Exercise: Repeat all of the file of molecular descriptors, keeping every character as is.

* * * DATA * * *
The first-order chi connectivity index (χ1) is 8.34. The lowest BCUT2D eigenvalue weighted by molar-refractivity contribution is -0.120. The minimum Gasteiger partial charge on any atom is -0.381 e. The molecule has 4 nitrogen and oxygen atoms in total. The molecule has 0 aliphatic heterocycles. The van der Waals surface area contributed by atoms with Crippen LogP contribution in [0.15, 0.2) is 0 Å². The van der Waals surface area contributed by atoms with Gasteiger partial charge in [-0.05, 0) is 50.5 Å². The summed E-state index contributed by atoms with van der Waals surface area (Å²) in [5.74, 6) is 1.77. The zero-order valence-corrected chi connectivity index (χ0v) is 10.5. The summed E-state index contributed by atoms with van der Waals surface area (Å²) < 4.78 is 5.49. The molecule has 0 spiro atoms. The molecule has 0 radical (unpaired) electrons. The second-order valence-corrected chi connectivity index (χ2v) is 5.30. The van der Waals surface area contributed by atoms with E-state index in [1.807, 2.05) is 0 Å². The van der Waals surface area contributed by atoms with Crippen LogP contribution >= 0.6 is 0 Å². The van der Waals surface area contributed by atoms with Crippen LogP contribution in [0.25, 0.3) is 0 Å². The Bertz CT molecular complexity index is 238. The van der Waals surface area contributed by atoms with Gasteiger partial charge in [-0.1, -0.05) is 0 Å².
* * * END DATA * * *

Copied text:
The first-order chi connectivity index (χ1) is 8.34. The lowest BCUT2D eigenvalue weighted by molar-refractivity contribution is -0.120. The minimum Gasteiger partial charge on any atom is -0.381 e. The molecule has 4 nitrogen and oxygen atoms in total. The molecule has 0 aliphatic heterocycles. The van der Waals surface area contributed by atoms with Crippen LogP contribution in [0.15, 0.2) is 0 Å². The van der Waals surface area contributed by atoms with Gasteiger partial charge in [-0.05, 0) is 50.5 Å². The summed E-state index contributed by atoms with van der Waals surface area (Å²) in [5.74, 6) is 1.77. The zero-order valence-corrected chi connectivity index (χ0v) is 10.5. The summed E-state index contributed by atoms with van der Waals surface area (Å²) < 4.78 is 5.49. The molecule has 0 spiro atoms. The molecule has 0 radical (unpaired) electrons. The second-order valence-corrected chi connectivity index (χ2v) is 5.30. The van der Waals surface area contributed by atoms with E-state index in [1.807, 2.05) is 0 Å². The van der Waals surface area contributed by atoms with Crippen LogP contribution >= 0.6 is 0 Å². The van der Waals surface area contributed by atoms with Crippen LogP contribution in [0.25, 0.3) is 0 Å². The Bertz CT molecular complexity index is 238. The van der Waals surface area contributed by atoms with Gasteiger partial charge in [-0.1, -0.05) is 0 Å².